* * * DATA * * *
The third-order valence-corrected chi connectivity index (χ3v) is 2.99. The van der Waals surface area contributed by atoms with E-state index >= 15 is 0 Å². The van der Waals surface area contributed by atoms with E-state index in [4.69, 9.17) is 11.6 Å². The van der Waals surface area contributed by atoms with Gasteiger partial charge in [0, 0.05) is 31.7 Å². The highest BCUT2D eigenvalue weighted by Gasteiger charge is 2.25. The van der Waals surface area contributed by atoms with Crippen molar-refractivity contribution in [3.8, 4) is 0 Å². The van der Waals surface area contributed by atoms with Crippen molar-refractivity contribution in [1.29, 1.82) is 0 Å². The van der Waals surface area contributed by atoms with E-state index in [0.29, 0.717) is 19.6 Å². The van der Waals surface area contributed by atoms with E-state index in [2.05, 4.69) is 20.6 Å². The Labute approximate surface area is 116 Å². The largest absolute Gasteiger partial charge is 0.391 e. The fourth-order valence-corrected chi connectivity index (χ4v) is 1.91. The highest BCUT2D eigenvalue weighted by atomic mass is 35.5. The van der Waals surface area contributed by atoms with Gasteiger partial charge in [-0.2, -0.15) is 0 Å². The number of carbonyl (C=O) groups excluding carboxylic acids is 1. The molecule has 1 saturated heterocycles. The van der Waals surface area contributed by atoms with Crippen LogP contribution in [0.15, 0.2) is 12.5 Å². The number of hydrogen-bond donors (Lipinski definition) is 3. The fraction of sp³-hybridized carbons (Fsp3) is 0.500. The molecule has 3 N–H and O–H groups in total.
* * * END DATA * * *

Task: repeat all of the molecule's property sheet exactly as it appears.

The third-order valence-corrected chi connectivity index (χ3v) is 2.99. The van der Waals surface area contributed by atoms with E-state index >= 15 is 0 Å². The van der Waals surface area contributed by atoms with E-state index in [4.69, 9.17) is 11.6 Å². The van der Waals surface area contributed by atoms with Gasteiger partial charge in [0, 0.05) is 31.7 Å². The highest BCUT2D eigenvalue weighted by Gasteiger charge is 2.25. The van der Waals surface area contributed by atoms with Crippen molar-refractivity contribution in [3.8, 4) is 0 Å². The van der Waals surface area contributed by atoms with Crippen molar-refractivity contribution in [1.29, 1.82) is 0 Å². The van der Waals surface area contributed by atoms with E-state index in [0.29, 0.717) is 19.6 Å². The van der Waals surface area contributed by atoms with E-state index in [2.05, 4.69) is 20.6 Å². The Labute approximate surface area is 116 Å². The largest absolute Gasteiger partial charge is 0.391 e. The fourth-order valence-corrected chi connectivity index (χ4v) is 1.91. The highest BCUT2D eigenvalue weighted by atomic mass is 35.5. The van der Waals surface area contributed by atoms with Gasteiger partial charge in [-0.2, -0.15) is 0 Å². The number of carbonyl (C=O) groups excluding carboxylic acids is 1. The molecule has 1 saturated heterocycles. The van der Waals surface area contributed by atoms with Crippen LogP contribution in [0.15, 0.2) is 12.5 Å². The number of hydrogen-bond donors (Lipinski definition) is 3. The fraction of sp³-hybridized carbons (Fsp3) is 0.500. The molecule has 3 N–H and O–H groups in total.